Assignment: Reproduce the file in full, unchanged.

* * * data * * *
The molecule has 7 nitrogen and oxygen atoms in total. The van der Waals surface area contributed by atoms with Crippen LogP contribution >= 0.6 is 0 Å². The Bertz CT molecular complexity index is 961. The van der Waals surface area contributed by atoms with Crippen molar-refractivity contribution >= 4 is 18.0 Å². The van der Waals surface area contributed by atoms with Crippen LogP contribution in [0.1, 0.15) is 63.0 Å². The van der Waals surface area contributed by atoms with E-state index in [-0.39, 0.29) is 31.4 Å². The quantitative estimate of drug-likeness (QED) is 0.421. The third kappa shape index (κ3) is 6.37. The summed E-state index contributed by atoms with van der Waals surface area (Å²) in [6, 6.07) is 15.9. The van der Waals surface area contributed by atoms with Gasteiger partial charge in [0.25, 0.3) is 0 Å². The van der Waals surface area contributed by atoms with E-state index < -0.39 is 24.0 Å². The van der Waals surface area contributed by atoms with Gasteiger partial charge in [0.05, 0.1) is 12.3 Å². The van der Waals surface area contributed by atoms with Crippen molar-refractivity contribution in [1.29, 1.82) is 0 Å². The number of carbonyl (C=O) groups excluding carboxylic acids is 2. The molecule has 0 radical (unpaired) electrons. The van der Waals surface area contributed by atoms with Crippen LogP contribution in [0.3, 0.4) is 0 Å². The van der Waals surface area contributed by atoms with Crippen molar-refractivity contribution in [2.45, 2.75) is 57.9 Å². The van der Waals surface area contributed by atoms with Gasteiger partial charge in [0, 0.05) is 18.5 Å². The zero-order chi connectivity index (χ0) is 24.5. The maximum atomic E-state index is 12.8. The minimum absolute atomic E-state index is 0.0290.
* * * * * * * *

The molecule has 7 nitrogen and oxygen atoms in total. The van der Waals surface area contributed by atoms with Crippen LogP contribution >= 0.6 is 0 Å². The Bertz CT molecular complexity index is 961. The van der Waals surface area contributed by atoms with Crippen molar-refractivity contribution >= 4 is 18.0 Å². The van der Waals surface area contributed by atoms with Crippen LogP contribution in [0.1, 0.15) is 63.0 Å². The van der Waals surface area contributed by atoms with E-state index in [-0.39, 0.29) is 31.4 Å². The quantitative estimate of drug-likeness (QED) is 0.421. The third kappa shape index (κ3) is 6.37. The summed E-state index contributed by atoms with van der Waals surface area (Å²) in [6, 6.07) is 15.9. The van der Waals surface area contributed by atoms with Gasteiger partial charge in [0.25, 0.3) is 0 Å². The van der Waals surface area contributed by atoms with E-state index < -0.39 is 24.0 Å². The van der Waals surface area contributed by atoms with Gasteiger partial charge in [0.05, 0.1) is 12.3 Å². The van der Waals surface area contributed by atoms with Crippen molar-refractivity contribution in [1.29, 1.82) is 0 Å². The number of carbonyl (C=O) groups excluding carboxylic acids is 2. The molecule has 0 radical (unpaired) electrons. The van der Waals surface area contributed by atoms with Crippen LogP contribution in [0.3, 0.4) is 0 Å². The van der Waals surface area contributed by atoms with Crippen molar-refractivity contribution in [2.45, 2.75) is 57.9 Å². The van der Waals surface area contributed by atoms with Gasteiger partial charge in [0, 0.05) is 18.5 Å². The zero-order chi connectivity index (χ0) is 24.5. The maximum atomic E-state index is 12.8. The minimum absolute atomic E-state index is 0.0290.